Will there be a noticeable difference between the Optoma and BenQ?
And would it be worth the time returning the Optoma and ordering the BenQ which would save $150 CAD (Would be put towards a better screen)
You are in the grey zone on ambient light. It's hard to say exactly how much difference you'd see in ambient light because it varies with the exact amount of light and the sensitivity of different viewers to fine differences in image quality. In the dark there should be a noticeable difference for many people.

The way I personally look at these mixed use situations is that if I have to compromise I compromise in favor of what's most important to me. Since I do all of my reference viewing in the dark and only occasionally do casual viewing in minor ambient light I compromise in favor of the best dark viewing option and accept that I'm giving up something in ambient light. Those who do more viewing in ambient light might compromise the other way.

In the end you really need to understand your own personal preferences to the point that you can decide what balance of pros and cons is most important to you as it will not be the same as everyone giving you advice on what works for them.

EDIT: Forgot to ask, is the HT2150ST really $150 less than the GT1080HDR in Canada? In the US they're selling for the exact same price.

Last edited by Dave in Green; 12-09-2019 at 02:51 PM.
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You are in the grey zone on ambient light. It's hard to say exactly how much difference you'd see in ambient light because it varies with the exact amount of light and the sensitivity of different viewers to fine differences in image quality. In the dark there should be a noticeable difference for many people.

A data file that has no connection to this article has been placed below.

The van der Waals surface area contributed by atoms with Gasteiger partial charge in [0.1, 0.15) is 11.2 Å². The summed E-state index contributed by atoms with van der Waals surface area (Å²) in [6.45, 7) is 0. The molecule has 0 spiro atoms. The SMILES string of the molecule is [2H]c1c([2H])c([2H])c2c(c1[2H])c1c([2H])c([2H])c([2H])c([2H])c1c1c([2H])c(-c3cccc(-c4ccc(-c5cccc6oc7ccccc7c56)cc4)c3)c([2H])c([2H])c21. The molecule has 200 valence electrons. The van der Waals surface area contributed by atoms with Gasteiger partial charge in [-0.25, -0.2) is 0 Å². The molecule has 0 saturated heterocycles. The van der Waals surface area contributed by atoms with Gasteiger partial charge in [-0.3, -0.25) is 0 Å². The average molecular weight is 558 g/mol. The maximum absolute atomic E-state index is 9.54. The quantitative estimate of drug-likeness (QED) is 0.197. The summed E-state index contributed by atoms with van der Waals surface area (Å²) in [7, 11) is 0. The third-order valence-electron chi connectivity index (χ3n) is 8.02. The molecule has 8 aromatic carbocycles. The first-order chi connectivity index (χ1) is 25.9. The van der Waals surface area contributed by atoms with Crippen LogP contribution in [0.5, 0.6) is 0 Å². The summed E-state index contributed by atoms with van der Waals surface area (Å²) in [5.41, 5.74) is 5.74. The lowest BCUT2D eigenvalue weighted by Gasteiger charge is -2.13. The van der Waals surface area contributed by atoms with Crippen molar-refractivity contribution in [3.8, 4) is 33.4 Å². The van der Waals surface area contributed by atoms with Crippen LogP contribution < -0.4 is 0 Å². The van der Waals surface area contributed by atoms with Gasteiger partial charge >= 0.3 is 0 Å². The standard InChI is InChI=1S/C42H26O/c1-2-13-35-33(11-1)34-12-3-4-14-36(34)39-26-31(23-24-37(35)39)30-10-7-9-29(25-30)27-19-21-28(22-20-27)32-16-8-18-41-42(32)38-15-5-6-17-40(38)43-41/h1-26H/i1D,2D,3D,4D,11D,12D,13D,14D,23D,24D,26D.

The way I personally look at these mixed use situations is that if I have to compromise I compromise in favor of what's most important to me. Since I do all of my reference viewing in the dark and only occasionally do casual viewing in minor ambient light I compromise in favor of the best dark viewing option and accept that I'm giving up something in ambient light. Those who do more viewing in ambient light might compromise the other way.

In the end you really need to understand your own personal preferences to the point that you can decide what balance of pros and cons is most important to you as it will not be the same as everyone giving you advice on what works for them.

EDIT: Forgot to ask, is the HT2150ST really $150 less than the GT1080HDR in Canada? In the US they're selling for the exact same price.
That is a very good point you made about weighing the pros and cons.
Just a note, I am coming from a 24 inch 720p screen
So, in the end, I think I will be blown away either way, I just really want to make sure I am not just throwing money away when there was something better.